Weekly News Roundup: Friday, Oct. 15

Miss the headlines this week? Catch up on a potential special state legislative session, Gabby Petito’s autopsy results and Wyoming’s pink tax on cars.
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Wyoming women pay the largest “pink tax” on car purchases, repairs and insurance in the U.S., according to a new study. (Leonard Zhukovsky/Shutterstock)

by | Oct 15, 2021 | Crime, Politics & Policy

 

Coroner Announces Petito Autopsy Results

The autopsy results for Gabrielle “Gabby” Petito indicate that she was strangled to death and that it was a homicide. Teton County Coroner Dr. Brent Blue announced the findings in a press conference Tuesday, as well as the conclusion that Petito’s body was likely in the wilderness for three to four weeks before it was discovered near Grand Teton National Park on Sept. 19. It took Blue and his team several weeks to finish the report, though he was not able to disclose most details other than the cause and manner of death due to Wyoming state statute. 

“We had a report done by our anthropologist, and we had toxicology studies that were done in addition to the report from radiologic studies,” Blue said. “All these came together, and that’s where it took time for us to complete this investigation.”

The intense media coverage of the young woman’s disappearance and death during a cross-country trip with her boyfriend also drew criticism from Blue, who said similar cases of domestic violence don’t receive enough attention. 

“I’m assuming that because the deceased was a blogger, that this received more coverage than others,” he said. “But there are a lot of both men and women who have lost their lives that aren’t covered with this kind of media attention.” 

Blue did not connect his findings with the search for Brian Laundrie, the Florida man who had been traveling with Petito. Laundrie has not been seen since Sept. 14,  when he left his family’s home for a hike in a Florida nature preserve. He is considered a person of interest in the case.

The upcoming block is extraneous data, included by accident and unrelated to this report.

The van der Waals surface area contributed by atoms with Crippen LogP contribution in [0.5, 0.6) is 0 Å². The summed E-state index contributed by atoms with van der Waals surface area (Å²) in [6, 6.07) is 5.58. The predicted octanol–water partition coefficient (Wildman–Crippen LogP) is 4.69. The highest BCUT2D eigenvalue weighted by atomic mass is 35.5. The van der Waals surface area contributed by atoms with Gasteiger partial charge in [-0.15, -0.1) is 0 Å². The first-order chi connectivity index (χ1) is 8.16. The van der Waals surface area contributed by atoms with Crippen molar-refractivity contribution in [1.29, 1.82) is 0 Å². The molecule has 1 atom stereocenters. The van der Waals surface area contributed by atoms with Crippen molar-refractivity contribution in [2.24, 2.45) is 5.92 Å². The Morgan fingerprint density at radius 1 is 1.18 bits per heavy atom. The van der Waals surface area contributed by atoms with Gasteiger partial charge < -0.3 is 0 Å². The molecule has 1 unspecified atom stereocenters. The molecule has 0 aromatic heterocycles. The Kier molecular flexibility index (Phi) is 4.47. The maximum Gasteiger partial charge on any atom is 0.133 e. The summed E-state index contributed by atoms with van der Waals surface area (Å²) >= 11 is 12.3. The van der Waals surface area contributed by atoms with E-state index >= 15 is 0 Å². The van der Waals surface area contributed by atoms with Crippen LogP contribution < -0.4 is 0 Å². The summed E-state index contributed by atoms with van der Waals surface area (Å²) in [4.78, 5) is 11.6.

State Lawmakers Debate Potential Session Over Vaccine Mandates

Some state lawmakers are drafting legislation to combat President Joe Biden’s vaccine mandate for private employers and are trying to call a special legislative session to work on the potential bills. The effort follows a Wednesday announcement from Gov. Mark Gordon that the Wyoming Attorney General is looking for ways to combat the requirements, which could potentially affect all businesses with over 100 employees.

The Democratic coalition of the state legislature, including Rep. Mike Yin of Jackson, has already come out against any calls for a special session. 

“It’s kind of a general topic because it’s not very specific on whether it’s for federal mandates, [or] for state mandates,” Yin said. “Without that specificity—and in the Democratic caucus I don’t really think it’s the type of emergency that requires the legislature to come into session—we came out pretty fully opposed to it.” 

Yin said each day the legislature is in session costs Wyoming taxpayers $25,000. Plus, any laws drafted by state lawmakers will likely contradict federal rules, putting businesses in a bind where they’re constantly breaking some sort of law. Yin added that he thinks local control of healthcare measures is best for controlling this pandemic, but he isn’t 100% opposed to mandates given how long the pandemic has lasted. 

“I think ultimately my interests lie in what’s best for the welfare of the state, and the best for the welfare of the state is getting this pandemic over with as quickly as possible,” he said.

If approved, a special session is proposed to start Oct. 26. Bills being drafted include a ban on vaccine passports as well as prohibiting firing someone based on their inoculation status.